Skip to main content

Winnipeggers, who vote in municipal elections on Oct. 26, see some hope for their evolving city centre, but also signs of the damage done by the pandemic

Married couple Nancy Delgado and Yair Vanegas take part in Salsa Sundays this past August at Winnipeg's True North Square, near the arena where the Jets play. The square was supposed to be home to a Sutton Place Hotel whose construction got put on hold by the pandemic.Photography by Jessica Lee/The Globe and Mail

The optimism and gloom of downtown Winnipeg is spelled out on two building sites only blocks apart.

At one, a project billed as the tallest residential building between Toronto and Calgary, the developer hopes to have the first phase of 300 Main open by spring. The pricey rental units are aimed at young professionals, empty nesters and professional athletes.

The other, a Sutton Place Hotel whose construction was stymied by the pandemic, has barely gotten off the ground. Some of those pro athletes might pass its truncated columns, each crowned by a ragged cluster of rebar, on the way to the nearby Winnipeg Jets arena.

The building at 300 Main is the tallest in Winnipeg.

In the near term, downtown Winnipeg’s future appears set to look more like the stalled hotel.

The pandemic has hurt tourism, reduced the number of workers coming to downtown offices and led to an astonishing 30-per-cent vacancy rate among ground-floor retail locations. More businesses are closing than opening, reversing the trend of a few years ago. Some derelict buildings would be at home in a disaster movie.

But local boosters hope they have the wind at their backs. They point to rising pedestrian volumes downtown as evidence of short-term progress. The Fringe theatre and Jazz festivals were back this summer for the first time since the pandemic began. Last year, the Winnipeg Art Gallery opened the world’s largest exhibition of Inuit art. And a growing downtown population provides both support for local businesses and a sense of community safety.

“The pandemic definitely hit pause, a really long pause, that we’re just starting to come out of now, but we know it’s going to take time,” said Kate Fenske, the head of the downtown area business improvement group.

Downtown Winnipeg suffers from a reputation problem but has good bones. More than a century ago, the city had dreams of becoming the Chicago of the Prairies and put up buildings to match that vision. But war and economic depression derailed the momentum, and the city never quite recovered.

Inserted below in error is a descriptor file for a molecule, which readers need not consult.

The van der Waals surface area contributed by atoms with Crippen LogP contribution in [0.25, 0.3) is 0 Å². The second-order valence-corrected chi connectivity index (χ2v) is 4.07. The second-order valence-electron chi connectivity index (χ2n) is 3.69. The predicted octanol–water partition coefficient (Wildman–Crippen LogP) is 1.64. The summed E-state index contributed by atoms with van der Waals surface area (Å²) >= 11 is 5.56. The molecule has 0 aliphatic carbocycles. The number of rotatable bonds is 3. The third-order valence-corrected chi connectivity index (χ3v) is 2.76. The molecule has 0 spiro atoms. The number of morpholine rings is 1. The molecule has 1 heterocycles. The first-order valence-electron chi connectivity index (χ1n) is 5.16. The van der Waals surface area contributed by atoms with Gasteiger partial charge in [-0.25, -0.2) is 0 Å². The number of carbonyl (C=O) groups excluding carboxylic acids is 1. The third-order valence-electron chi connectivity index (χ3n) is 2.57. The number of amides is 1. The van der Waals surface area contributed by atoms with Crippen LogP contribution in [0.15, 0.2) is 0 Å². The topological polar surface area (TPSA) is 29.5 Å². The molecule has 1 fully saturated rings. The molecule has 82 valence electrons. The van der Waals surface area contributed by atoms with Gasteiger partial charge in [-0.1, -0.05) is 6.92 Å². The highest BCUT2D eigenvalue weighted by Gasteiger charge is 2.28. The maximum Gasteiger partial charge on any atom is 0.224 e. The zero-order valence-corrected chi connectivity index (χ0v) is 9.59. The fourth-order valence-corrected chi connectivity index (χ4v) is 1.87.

Recent population growth has prompted optimism. In the 2021 census, Winnipeg passed Mississauga, to become the country’s sixth-largest city.

“For some time we were, relative to other cities, declining in terms of our overall visibility and status,” said Mayor Brian Bowman, who is not running for re-election this month. “And so, to see it moving in the direction of growth in this way, I do think it psychologically helps put a little more swagger in the steps of Winnipeggers.”

Scenes from Winnipeg: Visitors explore the art gallery, lanes on Smith Street are closed for construction, pedestrians pass discarded clothes in the Exchange District.

Part of that growth came in the city centre, where many of Winnipeg’s beautiful old buildings have survived and in recent decades have been converted to residential accommodations.

The latest city estimate shows the downtown population rising almost 25 per cent between 2016 and 2021, to about 18,000 residents.

Seeing progress on the ground can require taking the long view.

A resident of one early warehouse-to-condo conversion remembers there being little to do or buy nearby when he moved in two decades ago. Now there’s an increasing number of restaurants, bars and small shops, but the area still lacks a full-scale grocery store. A woeful mall called Portage Place limps along after the most recent redevelopment proposal fell apart.

The massive Hudson’s Bay store opposite Portage Place gradually fell into disuse before plans emerged this year to convert it into an Indigenous housing and community support centre. The details continue to be worked out, but the Indigenous leaders behind it want it to be at least partially open within three years.

The decision by outdoor gear retailer MEC to put its Winnipeg store downtown instead of in a suburban mall was hailed when it opened, in 2002, as evidence of the core being the place to be. A few years later the downtown hockey arena opened, on a former Eaton’s site, regularly attracting crowds to the city centre.